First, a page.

A US-born 8-year-old girl who grew up with her ISIS parents has been rescued from a Syrian camp — and is now awaiting word to see if she can return to the US, according to a report.
Aminah Mohamad, the daughter of an American woman from Tennessee, had been living under ISIS control since 2014 before being sent to a Kurdish-controlled detention camp where she was rescued July 17, according to Buzzfeed.
On Saturday, she was interviewed by the International Center for the Study of Violent Extremism about her life with the terror group, ex-diplomat Peter Galbraith told the outlet.
“She clearly self-identified as Amina and talked about her family with deep sadness,” said the rescue group’s director, Anne Speckhard.
Speckhard said the girl “doesn’t have a clear context as to where she is from,” and said Aminah needs “a safe, predictable and loving environment to replace the traumatic one (she) lived under.”
The girl’s rescue was made possible by Galbraith and a Canadian woman who met her mother while living under ISIS, which she has since denounced.
“Children in the camps have the worst start to life,” the woman, whose name was withheld by Buzzfeed, said. “They are already traumatized by losing one or more parents and growing up around violence, poverty and misery.”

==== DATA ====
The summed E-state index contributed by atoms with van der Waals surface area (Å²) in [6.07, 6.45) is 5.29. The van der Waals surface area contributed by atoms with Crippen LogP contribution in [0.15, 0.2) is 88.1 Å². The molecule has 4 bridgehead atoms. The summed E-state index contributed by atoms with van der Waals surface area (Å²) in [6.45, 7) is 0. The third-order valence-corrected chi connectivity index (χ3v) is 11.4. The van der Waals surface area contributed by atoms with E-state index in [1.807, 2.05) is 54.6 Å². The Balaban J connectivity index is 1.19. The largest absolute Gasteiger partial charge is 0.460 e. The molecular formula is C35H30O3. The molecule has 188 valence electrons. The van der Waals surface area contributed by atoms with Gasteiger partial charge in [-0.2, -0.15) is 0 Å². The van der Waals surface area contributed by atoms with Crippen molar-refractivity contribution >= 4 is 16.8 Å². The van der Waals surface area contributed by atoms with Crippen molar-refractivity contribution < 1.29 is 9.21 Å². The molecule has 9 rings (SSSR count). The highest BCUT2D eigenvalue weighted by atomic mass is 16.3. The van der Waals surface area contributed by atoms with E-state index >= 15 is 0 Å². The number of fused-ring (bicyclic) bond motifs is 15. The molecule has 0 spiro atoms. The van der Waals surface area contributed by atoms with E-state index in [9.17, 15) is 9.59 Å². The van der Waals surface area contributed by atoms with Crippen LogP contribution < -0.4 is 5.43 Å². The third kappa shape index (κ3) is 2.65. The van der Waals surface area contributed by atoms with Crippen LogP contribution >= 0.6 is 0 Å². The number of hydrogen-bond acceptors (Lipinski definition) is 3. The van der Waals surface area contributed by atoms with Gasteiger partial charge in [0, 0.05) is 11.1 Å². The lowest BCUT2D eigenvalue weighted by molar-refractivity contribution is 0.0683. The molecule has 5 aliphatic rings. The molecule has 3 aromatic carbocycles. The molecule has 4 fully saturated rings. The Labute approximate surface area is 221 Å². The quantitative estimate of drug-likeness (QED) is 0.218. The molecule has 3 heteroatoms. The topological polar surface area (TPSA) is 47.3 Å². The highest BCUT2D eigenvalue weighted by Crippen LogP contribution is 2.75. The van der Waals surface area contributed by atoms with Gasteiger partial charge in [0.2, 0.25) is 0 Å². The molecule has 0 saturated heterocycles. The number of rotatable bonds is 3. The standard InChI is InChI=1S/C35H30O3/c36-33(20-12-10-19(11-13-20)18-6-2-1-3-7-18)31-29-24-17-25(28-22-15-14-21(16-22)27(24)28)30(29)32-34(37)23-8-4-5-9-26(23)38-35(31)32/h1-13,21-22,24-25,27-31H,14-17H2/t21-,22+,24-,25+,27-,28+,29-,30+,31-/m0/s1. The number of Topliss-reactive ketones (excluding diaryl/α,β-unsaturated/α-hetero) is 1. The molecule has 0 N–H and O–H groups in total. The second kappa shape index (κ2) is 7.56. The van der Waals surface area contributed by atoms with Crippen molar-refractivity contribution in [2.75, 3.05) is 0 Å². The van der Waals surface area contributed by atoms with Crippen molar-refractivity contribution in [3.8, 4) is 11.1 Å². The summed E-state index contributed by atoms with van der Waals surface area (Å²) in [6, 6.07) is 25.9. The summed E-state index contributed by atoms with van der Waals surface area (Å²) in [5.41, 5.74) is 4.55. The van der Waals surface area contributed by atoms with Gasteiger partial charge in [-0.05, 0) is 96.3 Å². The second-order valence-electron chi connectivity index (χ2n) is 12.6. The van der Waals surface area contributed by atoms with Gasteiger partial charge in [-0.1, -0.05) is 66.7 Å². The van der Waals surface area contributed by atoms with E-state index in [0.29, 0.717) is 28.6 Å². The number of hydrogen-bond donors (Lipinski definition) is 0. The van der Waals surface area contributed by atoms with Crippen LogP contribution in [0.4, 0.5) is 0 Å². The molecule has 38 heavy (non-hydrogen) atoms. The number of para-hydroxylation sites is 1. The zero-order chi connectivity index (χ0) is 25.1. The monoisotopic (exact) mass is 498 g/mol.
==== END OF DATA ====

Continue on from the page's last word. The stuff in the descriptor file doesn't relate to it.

“They deal with constant danger, lack of food, lack of education, and their lives are simply going to waste,” she said.
Aminah’s mother, Ariel Bradley, was an evangelical Christian who converted to Islam and later married Yasin Mohamad, a Swedish Muslim, through an arranged marriage.
The family lived in Sweden but eventually relocated to ISIS-controlled territory in the Middle East, where they lived under the terror group’s rigid guidelines.
According to Buzzfeed, Mohamad was killed in an airstrike in June 2015, and her mother remarried a devout ISIS follower, an Australian named Tareq Kamleh.
When both Bradley and Kamleh were killed in 2018, Aminah was turned over to another of her stepfather’s wives, a Somali woman who remained devoted to the terror group.
Galbraith, who has worked for years to free women and children held in the detention camps, eventually worked with Kurdish sources to free the Canadian woman and, eventually, Aminah and others in the camps.
Galbraith said that, once he learned the 8-year-old was in one of the camps, he “couldn’t just leave her there if it was possible to get her out.”
“This is a part of the world where I’ve worked for decades,” the former diplomat told the outlet. “I have friendships and contacts in a part of the world where relationships are very important.”
The US State Department would not comment on the case or confirm that efforts to get Aminah to her native country were underway.
“My ability to do anything is limited,” Galbraith said. “But I want the people who make the decisions to know where she came from and what she went through.”